See it if you are interested in politics and goverment, and enjoy different and revolutionary points of view on the matter.
Don't see it if critical views of democracy offend you or you would not enjoy emotional political speeches which break the fourth wall.
See it if You like venerable classic plays truncated and butchered. Though relevant to our current times it would resonate if it were less simplistic
Don't see it if You think the woes of the 19th century are irrelevant to current times. Ibsen's play, although polemical, deserves to be seen as written.
See it if You want to hear about an issue that is relevant. You want to see powerful acting. You want to see someone who is passionate about a cause
Don't see it if You want light and fluffy. You don't want to hear about people in office hiding the truth about contaminants in the water.
See it if you want a primer for Ibsen's deeper, smarter, more even-handed polemic, An Enemy of the People, upon which this was based.
Don't see it if in this hot political campaign season you want to escape more agitprop & unsubtle messages about the corruption of the press & politicians.
See it if you'd like a modern adaptation that condenses the action without sacrificing the spirit with a great performance from the lead actor.
Don't see it if you like your Ibsen traditional, are not a fan of speed plotting that combines actions in a whirlwind, don't like its modern resonances
See it if you like Ibsen, An Enemy of the People, political plays, thoughtful and timely material that feels very relevant.
Don't see it if You're in the mood for something light and fluffy, or a musical. This is a play with some humor, but it's mostly serious.
See it if you think the original is talky and undramatic, this witty update is vivid and stimulating. A revelatory central performance.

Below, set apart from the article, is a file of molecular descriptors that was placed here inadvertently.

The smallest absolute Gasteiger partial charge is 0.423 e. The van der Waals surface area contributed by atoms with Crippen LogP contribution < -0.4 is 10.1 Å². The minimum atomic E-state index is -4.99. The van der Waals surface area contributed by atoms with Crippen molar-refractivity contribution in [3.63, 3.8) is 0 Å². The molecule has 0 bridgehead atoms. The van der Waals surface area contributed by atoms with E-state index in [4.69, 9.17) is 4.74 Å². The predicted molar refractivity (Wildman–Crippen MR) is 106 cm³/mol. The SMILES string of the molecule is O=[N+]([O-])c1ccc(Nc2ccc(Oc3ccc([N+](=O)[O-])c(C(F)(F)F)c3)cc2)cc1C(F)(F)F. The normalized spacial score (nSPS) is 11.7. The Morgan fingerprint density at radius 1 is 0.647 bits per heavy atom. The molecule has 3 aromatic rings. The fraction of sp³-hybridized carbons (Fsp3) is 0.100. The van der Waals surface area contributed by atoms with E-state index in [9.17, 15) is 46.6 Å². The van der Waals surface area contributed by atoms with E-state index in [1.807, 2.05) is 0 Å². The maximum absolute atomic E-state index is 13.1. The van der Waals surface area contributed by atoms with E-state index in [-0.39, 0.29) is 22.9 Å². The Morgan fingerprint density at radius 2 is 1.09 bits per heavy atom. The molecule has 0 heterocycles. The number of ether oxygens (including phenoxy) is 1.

Don't see it if You want mindless entertainment. Otherwise, any serious theatergoer shouldn't miss it.
See it if It's probably bad timing. Have watched 3 pointless debates for the presidency; watching another character pontificating was too much for me
Don't see it if you've seen the presidential debates. It's more of the same.
See it if you want to see the basic premise of the original play acted out with connections drawn to our current culture and politics.
Don't see it if you have high expectations about seeing an Ibsen play based on the original theme
See it if You have the patience to watch a guy rant and rave about the stupidity of the majority and the cowardice of politicians.
Don't see it if You want to see Ibsen done well. This is essentially an Internet comment thread presented on stage.
See it if All Henrik Ibsen fans & those who like stories of idealism, morality/ethics ,& societal issues and right vs wrong. Resonates with today.
Don't see it if Not for those who seek frivolous light entertainment.
See it if You want to see a thoughtful work that is as relevant today as when it was written. Brilliant 90 minute adaptation of Ibsen's long original.
Don't see it if You just like comedies and musicals and don't like serious plays that make you think.
See it if you like being hit over the head with a sledge hammer! No subtlety here. No nuance of character. Everyone is a "symbol"
Don't see it if you want to do your own thinking and responding to ideas and characterizations. Sophomoric and obvious, important ideas are lost in tirade
See it if An attractive, sleek and contemporary Ibsen update is of interest, its progressive casting and political immediacy ironically almost too PC
Don't see it if You prefer your Ibsen straight, with more traditional casting, making less sporadic philosophical points.
See it if you are a political junkie & love seeing how some things never change. Parts of this new translation, set in modern times, were fascinatin
Don't see it if you want a well directed, coherent, believable production of this marvelous play.
See it if You would like to experience how the Greek public felt when they voted to put Socrates to death. You enjoy long philosophical arguments.
Don't see it if You want more developed characters, more humor, and more nuance and depth rather than having the same point repeated many times.